Mexico enacted tough new rules Thursday to ban advertising of “miracle cures” for weight loss, sagging body parts and more serious illnesses like prostate ailments, chronic fatigue and even cancer.
Mexico has a long history of faith healers and home remedies, but the problem has come to a head in the last few years with a constant stream of ads on television for more “scientific” sounding creams that supposedly lift or enlarge breast and buttocks, magnets that help users lose weight, or pills and powders that cure gastric problems or diabetes.
In a country with levels of diabetes and obesity among the highest in the world, the combination of a sick population and fake cures can be deadly.
“This is a fraud,” said regulator Mikel Arriola, whose Federal Commission for Protection against Health Risks is the agency in charge of regulating pharmaceuticals in Mexico. “It is a very serious public health problem, because people take these things instead of going to the doctor … they lose time in getting treatment or getting cured.”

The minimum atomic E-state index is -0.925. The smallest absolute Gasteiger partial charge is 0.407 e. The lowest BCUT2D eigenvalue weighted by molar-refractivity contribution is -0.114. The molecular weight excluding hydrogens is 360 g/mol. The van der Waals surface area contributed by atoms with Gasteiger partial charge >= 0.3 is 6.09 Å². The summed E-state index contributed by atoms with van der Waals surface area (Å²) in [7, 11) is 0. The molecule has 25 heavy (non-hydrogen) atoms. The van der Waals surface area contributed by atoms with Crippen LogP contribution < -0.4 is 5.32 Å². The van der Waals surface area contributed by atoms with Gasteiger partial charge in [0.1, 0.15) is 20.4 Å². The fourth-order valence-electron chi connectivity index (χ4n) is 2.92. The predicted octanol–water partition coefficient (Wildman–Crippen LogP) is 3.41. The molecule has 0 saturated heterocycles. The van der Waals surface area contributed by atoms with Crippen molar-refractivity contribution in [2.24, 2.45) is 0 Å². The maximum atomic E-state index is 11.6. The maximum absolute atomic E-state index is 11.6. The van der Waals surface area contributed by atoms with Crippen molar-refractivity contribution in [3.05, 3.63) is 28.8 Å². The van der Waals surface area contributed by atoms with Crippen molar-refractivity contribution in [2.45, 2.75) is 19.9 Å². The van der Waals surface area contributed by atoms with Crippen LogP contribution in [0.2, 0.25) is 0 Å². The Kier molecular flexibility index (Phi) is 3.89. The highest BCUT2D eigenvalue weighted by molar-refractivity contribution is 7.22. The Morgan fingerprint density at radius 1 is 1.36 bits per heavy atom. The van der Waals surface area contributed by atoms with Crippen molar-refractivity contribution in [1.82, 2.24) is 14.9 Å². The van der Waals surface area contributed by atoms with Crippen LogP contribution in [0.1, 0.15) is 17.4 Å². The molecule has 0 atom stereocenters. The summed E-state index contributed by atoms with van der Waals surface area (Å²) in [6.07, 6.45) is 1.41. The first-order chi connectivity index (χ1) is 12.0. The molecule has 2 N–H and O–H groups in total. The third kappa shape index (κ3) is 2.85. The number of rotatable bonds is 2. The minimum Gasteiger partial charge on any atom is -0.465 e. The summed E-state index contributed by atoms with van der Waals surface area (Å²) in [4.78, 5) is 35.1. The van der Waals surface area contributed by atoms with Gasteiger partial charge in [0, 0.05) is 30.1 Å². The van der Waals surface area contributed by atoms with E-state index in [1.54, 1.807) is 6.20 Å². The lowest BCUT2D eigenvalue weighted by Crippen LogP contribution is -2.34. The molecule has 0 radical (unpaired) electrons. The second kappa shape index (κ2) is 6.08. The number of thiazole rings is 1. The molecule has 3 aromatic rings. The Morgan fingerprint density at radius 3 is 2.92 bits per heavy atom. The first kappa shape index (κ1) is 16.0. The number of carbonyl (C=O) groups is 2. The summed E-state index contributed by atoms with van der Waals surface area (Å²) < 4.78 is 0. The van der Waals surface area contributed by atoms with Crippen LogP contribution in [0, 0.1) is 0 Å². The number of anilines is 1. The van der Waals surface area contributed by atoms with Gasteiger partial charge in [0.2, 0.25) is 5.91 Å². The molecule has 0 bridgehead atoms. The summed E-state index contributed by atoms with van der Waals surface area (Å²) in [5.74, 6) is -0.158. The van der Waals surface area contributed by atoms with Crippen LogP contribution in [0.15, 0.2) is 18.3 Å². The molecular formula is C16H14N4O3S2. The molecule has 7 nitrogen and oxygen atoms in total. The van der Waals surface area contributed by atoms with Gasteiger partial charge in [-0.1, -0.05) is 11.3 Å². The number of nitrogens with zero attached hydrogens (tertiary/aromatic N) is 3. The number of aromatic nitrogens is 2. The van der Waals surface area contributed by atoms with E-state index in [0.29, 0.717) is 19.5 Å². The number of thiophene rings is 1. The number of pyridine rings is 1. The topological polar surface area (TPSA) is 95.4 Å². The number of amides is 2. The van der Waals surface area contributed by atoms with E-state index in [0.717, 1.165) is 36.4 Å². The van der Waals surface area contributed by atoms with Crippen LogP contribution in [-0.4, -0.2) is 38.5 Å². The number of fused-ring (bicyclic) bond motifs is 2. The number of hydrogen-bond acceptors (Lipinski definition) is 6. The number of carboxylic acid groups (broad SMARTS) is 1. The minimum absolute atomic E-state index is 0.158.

Under the new rules, which take effect in 30 days, authorities can order media outlets to remove such advertising within 24 hours, and it steeply raises fines that can be levied on manufacturers and distributors that advertise the products.
The rules require that any product making a therapeutic claim will first have to prove it is listed in Mexico’s pharmaceutical register. The register requires scientific proof of effectiveness and a scientific description of how the medicine or medical apparatus achieves its claimed effects.
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